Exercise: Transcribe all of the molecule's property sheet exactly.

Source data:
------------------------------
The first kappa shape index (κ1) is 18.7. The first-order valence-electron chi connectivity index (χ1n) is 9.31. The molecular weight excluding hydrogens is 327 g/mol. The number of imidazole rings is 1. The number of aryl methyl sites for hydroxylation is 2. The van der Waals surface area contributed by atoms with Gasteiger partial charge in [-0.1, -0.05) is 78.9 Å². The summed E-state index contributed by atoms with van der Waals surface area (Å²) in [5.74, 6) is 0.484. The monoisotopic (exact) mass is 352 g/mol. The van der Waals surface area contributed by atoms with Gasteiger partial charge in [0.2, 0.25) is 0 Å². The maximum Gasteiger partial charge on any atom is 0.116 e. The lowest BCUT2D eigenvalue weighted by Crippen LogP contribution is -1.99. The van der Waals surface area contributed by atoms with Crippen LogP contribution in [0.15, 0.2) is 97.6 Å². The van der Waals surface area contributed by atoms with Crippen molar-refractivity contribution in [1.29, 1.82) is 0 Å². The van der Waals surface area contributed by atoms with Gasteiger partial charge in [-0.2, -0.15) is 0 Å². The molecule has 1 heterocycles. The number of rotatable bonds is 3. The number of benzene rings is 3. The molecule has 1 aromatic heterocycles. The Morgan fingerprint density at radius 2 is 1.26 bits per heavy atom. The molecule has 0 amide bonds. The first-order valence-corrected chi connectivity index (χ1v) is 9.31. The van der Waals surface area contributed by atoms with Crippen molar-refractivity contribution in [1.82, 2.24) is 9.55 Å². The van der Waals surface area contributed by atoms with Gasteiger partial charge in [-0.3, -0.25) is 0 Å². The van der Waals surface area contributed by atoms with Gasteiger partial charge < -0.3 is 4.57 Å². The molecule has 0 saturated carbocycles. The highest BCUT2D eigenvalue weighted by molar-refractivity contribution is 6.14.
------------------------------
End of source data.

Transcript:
The first kappa shape index (κ1) is 18.7. The first-order valence-electron chi connectivity index (χ1n) is 9.31. The molecular weight excluding hydrogens is 327 g/mol. The number of imidazole rings is 1. The number of aryl methyl sites for hydroxylation is 2. The van der Waals surface area contributed by atoms with Gasteiger partial charge in [-0.1, -0.05) is 78.9 Å². The summed E-state index contributed by atoms with van der Waals surface area (Å²) in [5.74, 6) is 0.484. The monoisotopic (exact) mass is 352 g/mol. The van der Waals surface area contributed by atoms with Gasteiger partial charge in [0.2, 0.25) is 0 Å². The maximum Gasteiger partial charge on any atom is 0.116 e. The lowest BCUT2D eigenvalue weighted by Crippen LogP contribution is -1.99. The van der Waals surface area contributed by atoms with Crippen LogP contribution in [0.15, 0.2) is 97.6 Å². The van der Waals surface area contributed by atoms with Crippen molar-refractivity contribution in [1.29, 1.82) is 0 Å². The van der Waals surface area contributed by atoms with Gasteiger partial charge in [-0.2, -0.15) is 0 Å². The molecule has 1 heterocycles. The number of rotatable bonds is 3. The number of benzene rings is 3. The molecule has 1 aromatic heterocycles. The Morgan fingerprint density at radius 2 is 1.26 bits per heavy atom. The molecule has 0 amide bonds. The first-order valence-corrected chi connectivity index (χ1v) is 9.31. The van der Waals surface area contributed by atoms with Crippen molar-refractivity contribution in [1.82, 2.24) is 9.55 Å². The van der Waals surface area contributed by atoms with Gasteiger partial charge in [-0.3, -0.25) is 0 Å². The van der Waals surface area contributed by atoms with Gasteiger partial charge < -0.3 is 4.57 Å². The molecule has 0 saturated carbocycles. The highest BCUT2D eigenvalue weighted by molar-refractivity contribution is 6.14.